Where in previous editions some minor changes occurred in the research, nothing had ever happened on such a large scale as a worldwide pandemic. That, coupled with political unrest, lockdowns, and the societal changes that were universally experienced, influenced what people wanted from leaders when collecting data during the early years of this decade.
“We were all affected in some similar ways. There was the lockdown, there was masking, there was social distancing. There was work from home. Learn from home. A lot of the context in which people were working, living, and learning changed,” Kouzes says. “We had the social injustice with the murder of George Floyd and all of the protests that followed that, as well as the political instability that occurred. Things became more uncertain during that period of time. People felt more distressed, stress increased, and mental health issues became more prevalent.”
When looking at the state of the world during the time period the majority of the research was collected, it makes sense that people would want leaders who are more supportive and dependable, versus something like courageous which is often associated with taking risks, making mistakes, disruption, and instability during an already-unstable time.
Even though we are now moving into a post-pandemic version of a new normal, individuals currently want leaders who also offer stability, reliability, and reassurance as we continue to recover.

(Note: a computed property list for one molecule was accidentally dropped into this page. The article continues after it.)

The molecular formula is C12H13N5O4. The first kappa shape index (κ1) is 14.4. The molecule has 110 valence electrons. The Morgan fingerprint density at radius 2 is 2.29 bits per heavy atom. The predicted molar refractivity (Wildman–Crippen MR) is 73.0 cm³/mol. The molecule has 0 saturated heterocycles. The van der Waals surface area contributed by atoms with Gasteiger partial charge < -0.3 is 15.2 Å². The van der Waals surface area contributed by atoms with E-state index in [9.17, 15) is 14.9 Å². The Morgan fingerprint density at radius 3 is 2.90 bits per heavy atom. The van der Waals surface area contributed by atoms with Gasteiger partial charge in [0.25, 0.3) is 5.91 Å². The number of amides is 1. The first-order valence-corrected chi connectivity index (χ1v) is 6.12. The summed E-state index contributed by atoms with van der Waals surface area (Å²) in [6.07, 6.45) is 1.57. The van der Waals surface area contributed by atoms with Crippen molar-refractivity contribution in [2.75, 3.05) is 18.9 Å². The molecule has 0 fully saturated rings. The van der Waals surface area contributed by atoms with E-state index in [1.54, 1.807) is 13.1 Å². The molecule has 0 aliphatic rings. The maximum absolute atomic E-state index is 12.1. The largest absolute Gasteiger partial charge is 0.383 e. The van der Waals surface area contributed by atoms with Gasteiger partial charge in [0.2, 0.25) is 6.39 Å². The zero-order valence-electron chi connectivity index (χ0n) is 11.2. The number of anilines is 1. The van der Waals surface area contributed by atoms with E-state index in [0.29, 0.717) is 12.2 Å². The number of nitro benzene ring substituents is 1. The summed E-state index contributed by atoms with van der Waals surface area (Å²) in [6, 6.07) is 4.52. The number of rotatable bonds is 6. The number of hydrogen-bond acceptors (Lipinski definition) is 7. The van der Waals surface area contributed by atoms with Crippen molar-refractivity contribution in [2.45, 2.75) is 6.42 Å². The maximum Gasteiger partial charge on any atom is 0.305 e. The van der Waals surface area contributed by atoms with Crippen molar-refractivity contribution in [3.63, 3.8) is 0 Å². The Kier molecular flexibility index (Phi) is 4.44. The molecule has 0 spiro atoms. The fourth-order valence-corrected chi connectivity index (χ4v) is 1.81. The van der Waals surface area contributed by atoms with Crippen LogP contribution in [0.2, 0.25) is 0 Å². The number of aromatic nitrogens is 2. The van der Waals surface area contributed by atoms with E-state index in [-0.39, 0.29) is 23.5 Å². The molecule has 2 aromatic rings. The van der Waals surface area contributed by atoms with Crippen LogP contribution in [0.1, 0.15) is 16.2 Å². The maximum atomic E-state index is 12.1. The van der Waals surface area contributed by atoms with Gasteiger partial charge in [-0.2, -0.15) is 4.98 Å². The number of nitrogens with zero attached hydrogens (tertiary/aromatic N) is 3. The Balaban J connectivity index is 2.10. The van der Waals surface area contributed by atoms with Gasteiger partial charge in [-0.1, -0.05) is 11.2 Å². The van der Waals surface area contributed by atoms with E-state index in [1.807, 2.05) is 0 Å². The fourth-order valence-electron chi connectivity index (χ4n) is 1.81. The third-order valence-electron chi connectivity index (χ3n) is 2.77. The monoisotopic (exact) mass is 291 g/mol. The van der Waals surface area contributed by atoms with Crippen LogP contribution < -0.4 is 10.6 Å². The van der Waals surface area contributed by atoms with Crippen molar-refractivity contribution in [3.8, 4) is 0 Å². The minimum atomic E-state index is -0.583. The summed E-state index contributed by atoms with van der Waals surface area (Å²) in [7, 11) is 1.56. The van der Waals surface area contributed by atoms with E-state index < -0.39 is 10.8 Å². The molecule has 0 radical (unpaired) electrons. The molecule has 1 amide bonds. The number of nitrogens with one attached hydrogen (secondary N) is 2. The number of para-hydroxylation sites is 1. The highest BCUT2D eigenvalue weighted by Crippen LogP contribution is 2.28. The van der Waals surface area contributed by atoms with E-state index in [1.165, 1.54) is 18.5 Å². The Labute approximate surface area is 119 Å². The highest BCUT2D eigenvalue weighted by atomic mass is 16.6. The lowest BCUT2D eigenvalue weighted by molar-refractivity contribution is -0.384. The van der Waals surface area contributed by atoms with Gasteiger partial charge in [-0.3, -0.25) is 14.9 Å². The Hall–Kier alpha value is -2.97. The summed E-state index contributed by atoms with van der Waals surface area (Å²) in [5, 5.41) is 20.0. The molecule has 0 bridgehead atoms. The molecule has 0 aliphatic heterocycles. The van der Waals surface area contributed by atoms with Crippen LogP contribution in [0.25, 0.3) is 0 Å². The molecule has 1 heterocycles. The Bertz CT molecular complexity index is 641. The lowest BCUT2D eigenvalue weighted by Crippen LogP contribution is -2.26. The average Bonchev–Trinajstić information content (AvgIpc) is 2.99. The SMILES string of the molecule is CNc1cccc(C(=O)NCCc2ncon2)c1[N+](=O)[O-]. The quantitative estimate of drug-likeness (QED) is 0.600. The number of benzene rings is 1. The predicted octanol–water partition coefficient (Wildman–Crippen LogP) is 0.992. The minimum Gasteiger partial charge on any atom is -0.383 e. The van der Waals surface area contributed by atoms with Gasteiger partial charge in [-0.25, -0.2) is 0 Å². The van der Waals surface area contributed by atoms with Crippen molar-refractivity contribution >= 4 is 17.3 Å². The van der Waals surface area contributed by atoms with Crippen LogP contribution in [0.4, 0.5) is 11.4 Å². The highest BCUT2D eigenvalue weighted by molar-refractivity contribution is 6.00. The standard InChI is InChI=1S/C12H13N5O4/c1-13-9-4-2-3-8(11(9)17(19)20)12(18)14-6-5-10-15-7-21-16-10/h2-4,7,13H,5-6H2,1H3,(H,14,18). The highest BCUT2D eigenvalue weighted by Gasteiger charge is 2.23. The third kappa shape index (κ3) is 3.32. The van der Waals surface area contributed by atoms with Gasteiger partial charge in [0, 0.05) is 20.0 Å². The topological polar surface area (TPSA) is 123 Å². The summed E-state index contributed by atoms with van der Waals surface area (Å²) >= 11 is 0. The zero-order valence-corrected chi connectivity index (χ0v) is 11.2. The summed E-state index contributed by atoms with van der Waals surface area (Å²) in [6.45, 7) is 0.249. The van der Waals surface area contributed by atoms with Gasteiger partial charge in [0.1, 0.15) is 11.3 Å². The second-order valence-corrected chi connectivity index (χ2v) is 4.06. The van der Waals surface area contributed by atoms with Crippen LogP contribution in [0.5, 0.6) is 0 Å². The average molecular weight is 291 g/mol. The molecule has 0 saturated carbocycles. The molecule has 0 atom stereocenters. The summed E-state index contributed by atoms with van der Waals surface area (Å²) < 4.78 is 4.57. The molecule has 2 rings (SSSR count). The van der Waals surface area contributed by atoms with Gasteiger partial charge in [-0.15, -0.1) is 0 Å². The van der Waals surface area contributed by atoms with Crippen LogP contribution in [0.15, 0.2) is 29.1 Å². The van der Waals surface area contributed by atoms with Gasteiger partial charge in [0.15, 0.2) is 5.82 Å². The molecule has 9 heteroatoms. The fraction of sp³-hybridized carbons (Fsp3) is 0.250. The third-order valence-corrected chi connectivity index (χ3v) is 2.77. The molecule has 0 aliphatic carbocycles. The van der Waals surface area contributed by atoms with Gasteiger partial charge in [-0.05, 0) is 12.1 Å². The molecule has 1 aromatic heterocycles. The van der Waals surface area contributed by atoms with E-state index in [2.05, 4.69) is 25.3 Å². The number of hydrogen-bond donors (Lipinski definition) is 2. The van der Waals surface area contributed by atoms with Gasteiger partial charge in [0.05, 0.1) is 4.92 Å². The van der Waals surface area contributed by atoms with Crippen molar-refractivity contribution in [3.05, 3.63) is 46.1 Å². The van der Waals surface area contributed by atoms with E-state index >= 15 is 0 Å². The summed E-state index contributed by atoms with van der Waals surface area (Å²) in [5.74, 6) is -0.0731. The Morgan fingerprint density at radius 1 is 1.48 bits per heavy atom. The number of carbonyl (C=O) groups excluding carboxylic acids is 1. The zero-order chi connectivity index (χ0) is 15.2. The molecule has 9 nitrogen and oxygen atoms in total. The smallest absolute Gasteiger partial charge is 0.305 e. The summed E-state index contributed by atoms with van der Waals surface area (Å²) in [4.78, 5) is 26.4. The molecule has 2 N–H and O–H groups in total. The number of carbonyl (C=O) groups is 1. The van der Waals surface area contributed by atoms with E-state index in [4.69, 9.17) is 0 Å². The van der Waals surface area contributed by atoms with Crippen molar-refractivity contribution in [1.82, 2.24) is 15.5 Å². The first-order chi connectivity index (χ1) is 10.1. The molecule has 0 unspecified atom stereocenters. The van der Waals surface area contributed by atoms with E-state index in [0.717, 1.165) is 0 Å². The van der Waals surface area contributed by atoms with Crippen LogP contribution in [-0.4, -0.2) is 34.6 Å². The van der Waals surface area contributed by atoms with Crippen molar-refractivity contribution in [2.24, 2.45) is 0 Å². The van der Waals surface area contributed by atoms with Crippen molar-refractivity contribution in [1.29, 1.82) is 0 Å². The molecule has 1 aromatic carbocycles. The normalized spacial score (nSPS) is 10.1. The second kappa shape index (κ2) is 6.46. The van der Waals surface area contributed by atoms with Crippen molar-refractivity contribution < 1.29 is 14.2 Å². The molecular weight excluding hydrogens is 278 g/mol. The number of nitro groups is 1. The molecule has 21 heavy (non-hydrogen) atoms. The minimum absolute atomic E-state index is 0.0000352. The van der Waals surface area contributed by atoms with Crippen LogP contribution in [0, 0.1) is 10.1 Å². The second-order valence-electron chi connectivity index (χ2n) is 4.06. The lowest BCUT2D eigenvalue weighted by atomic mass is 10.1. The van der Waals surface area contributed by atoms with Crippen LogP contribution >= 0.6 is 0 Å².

Now that we have a better idea of what the majority of people see as the characteristics of an admired leader, the question is: how can individuals work towards embodying those qualities in both work and life?
The answer, according to Kouzes and Posner, is credibility.
“Decades of research finds that trustworthiness, expertise, and dynamism are the three most important considerations people give when they're thinking about a trustworthy source of information and guidance, such as leaders,” Kouzes says.
“People need to believe in the leader, need to believe in the person who is delivering the message. That observation resulted in the development of the first law of leadership. If you don't believe in the messenger, you won't believe the message.”
Credibility is the foundation of leadership. And what is credibility behaviorally? Kouzes and Posner offer the acronym DWYSYD: Do what you say you’ll do.
“Walk the talk. Put your money where your mouth is. Practice what you preach. If you say something is important to you, you need to back that up with resources. You need to back that up with a budget and you need to back that up with your own behavior. You need to be a good role model. You need to do what you say you will do,” he says.
An important part of doing what you say you’ll do is confirming that you can follow through before offering something as a viable option. Confirm that you can back it up with resources and give your team what they need to be able to complete the task while leading the way by example.
“You have to ask yourself, am I capable of delivering on these values? And if I find that I'm not as capable as I need to be, I need to do some work on myself,” Kouzes says.
Credibility is the founding tenant of The Five Practices and forms the foundation of the first practice, Model the Way. Once you understand how to be a credible leader, you can start your journey through The Five Practices towards exemplary leadership.
We look forward to part two of this conversation with Jim Kouzes and more practical steps you can take to embody the Characteristics of Admired Leaders and start to Model the Way in your organization.